Education Justice Project director to discuss prison reform at White House
by Sharita Forrest / Apr 28, 2016
Program in EPOL a recent recipient of campus’s Excellence in Public Engagement Award
Rebecca Ginsburg, director of the Education Justice Project (EJP), is among a small group of college and university leaders who have been invited to the White House to participate in a roundtable discussion on prison reform.
EJP is a college-in prison program in the Department of Education Policy, Organization & Leadership (EPOL) that provides academic courses to individuals incarcerated at Danville Correctional Center. EJP also provides support and services to family members of Illinois prisoners and to people who have returned to Champaign and Chicago upon release from prison.
“I look forward to telling folks about the multiple successes of the U of I program at Danville and other efforts statewide, and to encouraging the administration to continue supporting such initiatives,” said Ginsburg, who holds faculty appointments in landscape architecture and in EPOL.
“It hasn’t escaped me that President Obama is likely to be especially interested in developments in his home state. I’m glad that I’ll have good news to share about the commitment to prison higher education in Illinois and the potential for our accomplishing even more together,” Ginsburg said.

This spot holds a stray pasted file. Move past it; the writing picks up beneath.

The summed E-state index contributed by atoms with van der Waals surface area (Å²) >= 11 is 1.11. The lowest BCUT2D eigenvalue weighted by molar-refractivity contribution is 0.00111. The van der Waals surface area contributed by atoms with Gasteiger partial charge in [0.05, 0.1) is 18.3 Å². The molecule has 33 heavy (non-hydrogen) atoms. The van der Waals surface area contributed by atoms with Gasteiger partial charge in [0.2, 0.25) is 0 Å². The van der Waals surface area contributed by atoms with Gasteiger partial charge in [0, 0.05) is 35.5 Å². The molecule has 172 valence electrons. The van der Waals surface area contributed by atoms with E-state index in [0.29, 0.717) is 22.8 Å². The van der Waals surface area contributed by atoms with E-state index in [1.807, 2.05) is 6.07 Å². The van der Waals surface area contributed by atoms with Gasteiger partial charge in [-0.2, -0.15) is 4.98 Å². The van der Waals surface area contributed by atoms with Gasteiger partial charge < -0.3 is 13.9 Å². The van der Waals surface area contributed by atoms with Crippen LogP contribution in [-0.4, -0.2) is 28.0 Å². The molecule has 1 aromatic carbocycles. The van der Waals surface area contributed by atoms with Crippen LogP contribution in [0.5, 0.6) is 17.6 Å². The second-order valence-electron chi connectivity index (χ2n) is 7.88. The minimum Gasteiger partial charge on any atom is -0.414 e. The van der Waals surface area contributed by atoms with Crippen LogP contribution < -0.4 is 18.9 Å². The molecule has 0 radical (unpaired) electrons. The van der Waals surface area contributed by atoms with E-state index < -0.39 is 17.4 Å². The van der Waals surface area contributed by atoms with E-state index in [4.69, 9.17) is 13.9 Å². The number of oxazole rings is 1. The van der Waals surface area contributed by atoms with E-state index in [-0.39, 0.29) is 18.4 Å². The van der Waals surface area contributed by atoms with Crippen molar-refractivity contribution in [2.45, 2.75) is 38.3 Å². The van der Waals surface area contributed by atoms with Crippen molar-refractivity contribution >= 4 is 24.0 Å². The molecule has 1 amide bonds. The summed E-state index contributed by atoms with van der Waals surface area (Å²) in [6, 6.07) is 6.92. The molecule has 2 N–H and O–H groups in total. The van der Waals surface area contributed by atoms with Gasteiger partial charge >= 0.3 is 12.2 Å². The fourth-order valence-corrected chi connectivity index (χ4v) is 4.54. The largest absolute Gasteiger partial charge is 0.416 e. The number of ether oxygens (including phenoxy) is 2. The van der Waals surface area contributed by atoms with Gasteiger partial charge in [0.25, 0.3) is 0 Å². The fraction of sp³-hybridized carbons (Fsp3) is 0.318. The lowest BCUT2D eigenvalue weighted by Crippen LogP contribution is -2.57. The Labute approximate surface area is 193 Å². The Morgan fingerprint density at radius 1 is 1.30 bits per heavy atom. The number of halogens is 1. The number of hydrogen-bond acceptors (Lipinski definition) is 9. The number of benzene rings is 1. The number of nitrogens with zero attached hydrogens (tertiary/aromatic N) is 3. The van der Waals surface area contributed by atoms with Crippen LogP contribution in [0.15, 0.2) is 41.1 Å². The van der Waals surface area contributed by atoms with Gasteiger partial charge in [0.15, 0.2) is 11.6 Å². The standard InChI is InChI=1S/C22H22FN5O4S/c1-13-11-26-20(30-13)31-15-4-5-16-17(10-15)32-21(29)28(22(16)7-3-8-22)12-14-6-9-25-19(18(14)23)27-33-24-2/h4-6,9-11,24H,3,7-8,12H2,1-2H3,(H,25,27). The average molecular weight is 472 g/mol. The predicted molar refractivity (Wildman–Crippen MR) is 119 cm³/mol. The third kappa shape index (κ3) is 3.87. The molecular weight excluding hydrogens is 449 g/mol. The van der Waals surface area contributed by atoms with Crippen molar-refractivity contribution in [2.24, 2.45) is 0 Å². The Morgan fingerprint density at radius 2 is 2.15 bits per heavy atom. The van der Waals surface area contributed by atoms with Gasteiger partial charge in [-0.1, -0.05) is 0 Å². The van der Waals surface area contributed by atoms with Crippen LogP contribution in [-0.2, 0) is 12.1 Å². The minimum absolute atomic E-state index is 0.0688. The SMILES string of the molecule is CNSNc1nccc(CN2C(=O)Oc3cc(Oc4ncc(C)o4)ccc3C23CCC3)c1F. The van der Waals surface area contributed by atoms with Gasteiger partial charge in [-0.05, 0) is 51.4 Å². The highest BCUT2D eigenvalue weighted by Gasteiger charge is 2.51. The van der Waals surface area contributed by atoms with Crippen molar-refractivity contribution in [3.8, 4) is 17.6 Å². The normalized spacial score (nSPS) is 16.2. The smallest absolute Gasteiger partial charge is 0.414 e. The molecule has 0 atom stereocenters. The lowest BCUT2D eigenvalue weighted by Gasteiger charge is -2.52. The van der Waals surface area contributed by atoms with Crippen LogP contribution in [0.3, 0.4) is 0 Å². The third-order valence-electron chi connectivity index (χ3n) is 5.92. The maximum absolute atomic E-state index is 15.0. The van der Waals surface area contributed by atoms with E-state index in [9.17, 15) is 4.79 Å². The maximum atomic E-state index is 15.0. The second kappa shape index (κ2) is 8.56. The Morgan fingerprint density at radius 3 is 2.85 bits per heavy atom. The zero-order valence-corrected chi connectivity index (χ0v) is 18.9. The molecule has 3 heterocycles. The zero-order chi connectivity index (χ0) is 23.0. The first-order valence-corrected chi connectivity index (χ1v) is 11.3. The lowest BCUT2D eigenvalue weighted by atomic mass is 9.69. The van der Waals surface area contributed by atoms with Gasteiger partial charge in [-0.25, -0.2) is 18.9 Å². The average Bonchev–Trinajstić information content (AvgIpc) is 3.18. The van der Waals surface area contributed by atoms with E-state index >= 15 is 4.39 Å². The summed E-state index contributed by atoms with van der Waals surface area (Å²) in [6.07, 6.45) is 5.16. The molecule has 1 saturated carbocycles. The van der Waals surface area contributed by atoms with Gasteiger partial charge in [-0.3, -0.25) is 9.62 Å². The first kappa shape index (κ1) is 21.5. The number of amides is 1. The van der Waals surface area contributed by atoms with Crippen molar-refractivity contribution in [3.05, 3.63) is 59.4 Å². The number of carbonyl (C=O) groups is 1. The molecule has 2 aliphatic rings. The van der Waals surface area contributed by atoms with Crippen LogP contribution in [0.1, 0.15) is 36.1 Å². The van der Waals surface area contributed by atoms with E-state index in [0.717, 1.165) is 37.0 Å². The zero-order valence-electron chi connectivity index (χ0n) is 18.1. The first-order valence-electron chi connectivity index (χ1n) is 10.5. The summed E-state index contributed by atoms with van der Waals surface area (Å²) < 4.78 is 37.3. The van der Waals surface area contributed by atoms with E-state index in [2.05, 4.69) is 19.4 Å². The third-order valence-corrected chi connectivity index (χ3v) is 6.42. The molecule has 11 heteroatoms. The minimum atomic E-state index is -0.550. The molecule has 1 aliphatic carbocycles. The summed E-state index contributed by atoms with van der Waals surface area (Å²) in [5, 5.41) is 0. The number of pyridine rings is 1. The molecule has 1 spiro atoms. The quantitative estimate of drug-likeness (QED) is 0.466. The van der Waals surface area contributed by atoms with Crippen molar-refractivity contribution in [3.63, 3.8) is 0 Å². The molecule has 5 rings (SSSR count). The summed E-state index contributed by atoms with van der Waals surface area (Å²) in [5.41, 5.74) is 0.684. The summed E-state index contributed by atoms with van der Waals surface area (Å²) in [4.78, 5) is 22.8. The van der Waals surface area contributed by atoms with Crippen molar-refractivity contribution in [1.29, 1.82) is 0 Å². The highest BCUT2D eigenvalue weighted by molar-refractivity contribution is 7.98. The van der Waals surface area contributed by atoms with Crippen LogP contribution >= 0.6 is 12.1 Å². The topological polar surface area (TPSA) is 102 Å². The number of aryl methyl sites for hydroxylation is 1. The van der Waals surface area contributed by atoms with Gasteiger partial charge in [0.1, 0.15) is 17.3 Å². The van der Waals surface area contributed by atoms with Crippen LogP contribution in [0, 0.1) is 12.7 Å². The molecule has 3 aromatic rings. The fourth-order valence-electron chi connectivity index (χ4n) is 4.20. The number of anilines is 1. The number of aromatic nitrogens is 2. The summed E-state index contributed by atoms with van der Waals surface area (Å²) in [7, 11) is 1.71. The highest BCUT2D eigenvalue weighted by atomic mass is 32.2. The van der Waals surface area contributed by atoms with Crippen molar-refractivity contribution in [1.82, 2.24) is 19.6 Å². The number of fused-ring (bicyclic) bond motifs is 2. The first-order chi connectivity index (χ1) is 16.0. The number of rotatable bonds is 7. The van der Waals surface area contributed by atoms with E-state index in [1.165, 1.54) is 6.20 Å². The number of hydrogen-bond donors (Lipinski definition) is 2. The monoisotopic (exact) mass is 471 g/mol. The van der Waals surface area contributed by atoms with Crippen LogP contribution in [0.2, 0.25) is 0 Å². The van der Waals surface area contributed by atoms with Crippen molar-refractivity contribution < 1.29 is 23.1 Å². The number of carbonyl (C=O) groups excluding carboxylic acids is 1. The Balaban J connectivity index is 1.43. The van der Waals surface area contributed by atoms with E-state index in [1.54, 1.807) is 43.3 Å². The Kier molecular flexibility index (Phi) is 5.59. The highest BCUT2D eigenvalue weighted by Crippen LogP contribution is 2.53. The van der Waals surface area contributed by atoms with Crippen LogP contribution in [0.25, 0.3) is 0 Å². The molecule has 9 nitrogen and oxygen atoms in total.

Ginsburg and her large team of volunteers at EJP were recently honored by the campus with an Excellence in Public Engagement Award. EJP has an enrollment of 210 students and has 63 alumni. Its recidivism rate is 5 percent, a much lower figure than the statewide average.
In other EJP news, former EJP faculty member Robert Scott, Ph.D. ’11 EPOL, was named a Champion of Change by the White House for his work as executive director of the Cornell Prison Education Program (CPEP) at Cornell University. CPEP provides a college-level liberal arts education to qualified incarcerated students in upstate New York prisons and is a response to the challenge of mass incarceration in the United States.
Under Scott's tenure, the program has expanded to three prisons and is serving approximately 200 incarcerated individuals this year. Scott's leadership has led to an increase in collaboration in the field, which has contributed to the formation of a statewide consortium in New York and a national consortium for higher education in prison.
Read the full Illinois News Bureau article about Ginsburg’s invitation from the White House.